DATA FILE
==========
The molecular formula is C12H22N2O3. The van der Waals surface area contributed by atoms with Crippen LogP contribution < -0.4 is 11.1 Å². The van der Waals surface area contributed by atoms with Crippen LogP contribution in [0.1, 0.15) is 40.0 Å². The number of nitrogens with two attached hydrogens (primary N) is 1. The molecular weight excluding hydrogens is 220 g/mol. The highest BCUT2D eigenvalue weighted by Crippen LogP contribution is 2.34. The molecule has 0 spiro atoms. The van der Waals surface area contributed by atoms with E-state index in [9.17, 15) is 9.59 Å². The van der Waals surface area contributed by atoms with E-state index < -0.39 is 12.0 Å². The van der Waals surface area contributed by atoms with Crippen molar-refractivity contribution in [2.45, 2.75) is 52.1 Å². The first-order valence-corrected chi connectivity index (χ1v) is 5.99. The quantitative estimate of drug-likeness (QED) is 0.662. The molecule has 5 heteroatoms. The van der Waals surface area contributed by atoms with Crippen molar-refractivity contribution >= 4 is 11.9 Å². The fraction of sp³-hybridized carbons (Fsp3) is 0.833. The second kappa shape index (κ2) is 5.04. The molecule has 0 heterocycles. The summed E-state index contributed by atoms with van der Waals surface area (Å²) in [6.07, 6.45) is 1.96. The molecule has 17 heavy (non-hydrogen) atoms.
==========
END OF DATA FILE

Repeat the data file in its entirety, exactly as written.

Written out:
The molecular formula is C12H22N2O3. The van der Waals surface area contributed by atoms with Crippen LogP contribution < -0.4 is 11.1 Å². The van der Waals surface area contributed by atoms with Crippen LogP contribution in [0.1, 0.15) is 40.0 Å². The number of nitrogens with two attached hydrogens (primary N) is 1. The molecular weight excluding hydrogens is 220 g/mol. The highest BCUT2D eigenvalue weighted by Crippen LogP contribution is 2.34. The molecule has 0 spiro atoms. The van der Waals surface area contributed by atoms with E-state index in [9.17, 15) is 9.59 Å². The van der Waals surface area contributed by atoms with E-state index < -0.39 is 12.0 Å². The van der Waals surface area contributed by atoms with Crippen molar-refractivity contribution in [2.45, 2.75) is 52.1 Å². The first-order valence-corrected chi connectivity index (χ1v) is 5.99. The quantitative estimate of drug-likeness (QED) is 0.662. The molecule has 5 heteroatoms. The van der Waals surface area contributed by atoms with Crippen molar-refractivity contribution >= 4 is 11.9 Å². The fraction of sp³-hybridized carbons (Fsp3) is 0.833. The second kappa shape index (κ2) is 5.04. The molecule has 0 heterocycles. The summed E-state index contributed by atoms with van der Waals surface area (Å²) in [6.07, 6.45) is 1.96. The molecule has 17 heavy (non-hydrogen) atoms.